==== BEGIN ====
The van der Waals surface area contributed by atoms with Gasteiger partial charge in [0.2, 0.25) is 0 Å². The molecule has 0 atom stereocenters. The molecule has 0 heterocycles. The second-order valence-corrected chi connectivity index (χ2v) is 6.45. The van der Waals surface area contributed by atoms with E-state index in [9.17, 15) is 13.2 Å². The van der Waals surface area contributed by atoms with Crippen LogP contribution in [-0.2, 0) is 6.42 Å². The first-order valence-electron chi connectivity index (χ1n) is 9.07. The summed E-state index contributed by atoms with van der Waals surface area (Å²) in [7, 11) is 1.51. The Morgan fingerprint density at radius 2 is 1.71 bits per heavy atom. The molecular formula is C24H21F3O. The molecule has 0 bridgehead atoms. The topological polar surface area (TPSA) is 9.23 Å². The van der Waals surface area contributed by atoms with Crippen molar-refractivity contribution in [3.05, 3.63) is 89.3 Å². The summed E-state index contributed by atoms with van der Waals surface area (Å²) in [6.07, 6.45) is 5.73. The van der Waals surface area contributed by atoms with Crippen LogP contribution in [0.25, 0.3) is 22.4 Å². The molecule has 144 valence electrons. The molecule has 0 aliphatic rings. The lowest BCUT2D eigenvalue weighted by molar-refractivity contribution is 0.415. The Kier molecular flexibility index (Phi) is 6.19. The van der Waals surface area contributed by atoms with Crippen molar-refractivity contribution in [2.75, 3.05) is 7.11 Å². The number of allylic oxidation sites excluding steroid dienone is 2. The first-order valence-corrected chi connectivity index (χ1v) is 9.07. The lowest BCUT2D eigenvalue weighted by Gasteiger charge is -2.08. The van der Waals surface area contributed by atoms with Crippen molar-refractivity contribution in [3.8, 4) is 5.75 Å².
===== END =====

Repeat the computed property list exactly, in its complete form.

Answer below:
The van der Waals surface area contributed by atoms with Gasteiger partial charge in [0.2, 0.25) is 0 Å². The molecule has 0 atom stereocenters. The molecule has 0 heterocycles. The second-order valence-corrected chi connectivity index (χ2v) is 6.45. The van der Waals surface area contributed by atoms with E-state index in [9.17, 15) is 13.2 Å². The van der Waals surface area contributed by atoms with Crippen LogP contribution in [-0.2, 0) is 6.42 Å². The first-order valence-electron chi connectivity index (χ1n) is 9.07. The summed E-state index contributed by atoms with van der Waals surface area (Å²) in [7, 11) is 1.51. The Morgan fingerprint density at radius 2 is 1.71 bits per heavy atom. The molecular formula is C24H21F3O. The molecule has 0 bridgehead atoms. The topological polar surface area (TPSA) is 9.23 Å². The van der Waals surface area contributed by atoms with Crippen molar-refractivity contribution in [3.05, 3.63) is 89.3 Å². The summed E-state index contributed by atoms with van der Waals surface area (Å²) in [6.07, 6.45) is 5.73. The van der Waals surface area contributed by atoms with Crippen LogP contribution in [0.25, 0.3) is 22.4 Å². The molecule has 144 valence electrons. The molecule has 0 aliphatic rings. The lowest BCUT2D eigenvalue weighted by molar-refractivity contribution is 0.415. The Kier molecular flexibility index (Phi) is 6.19. The van der Waals surface area contributed by atoms with Crippen molar-refractivity contribution in [2.75, 3.05) is 7.11 Å². The number of allylic oxidation sites excluding steroid dienone is 2. The first-order valence-corrected chi connectivity index (χ1v) is 9.07. The lowest BCUT2D eigenvalue weighted by Gasteiger charge is -2.08. The van der Waals surface area contributed by atoms with Crippen molar-refractivity contribution in [3.8, 4) is 5.75 Å².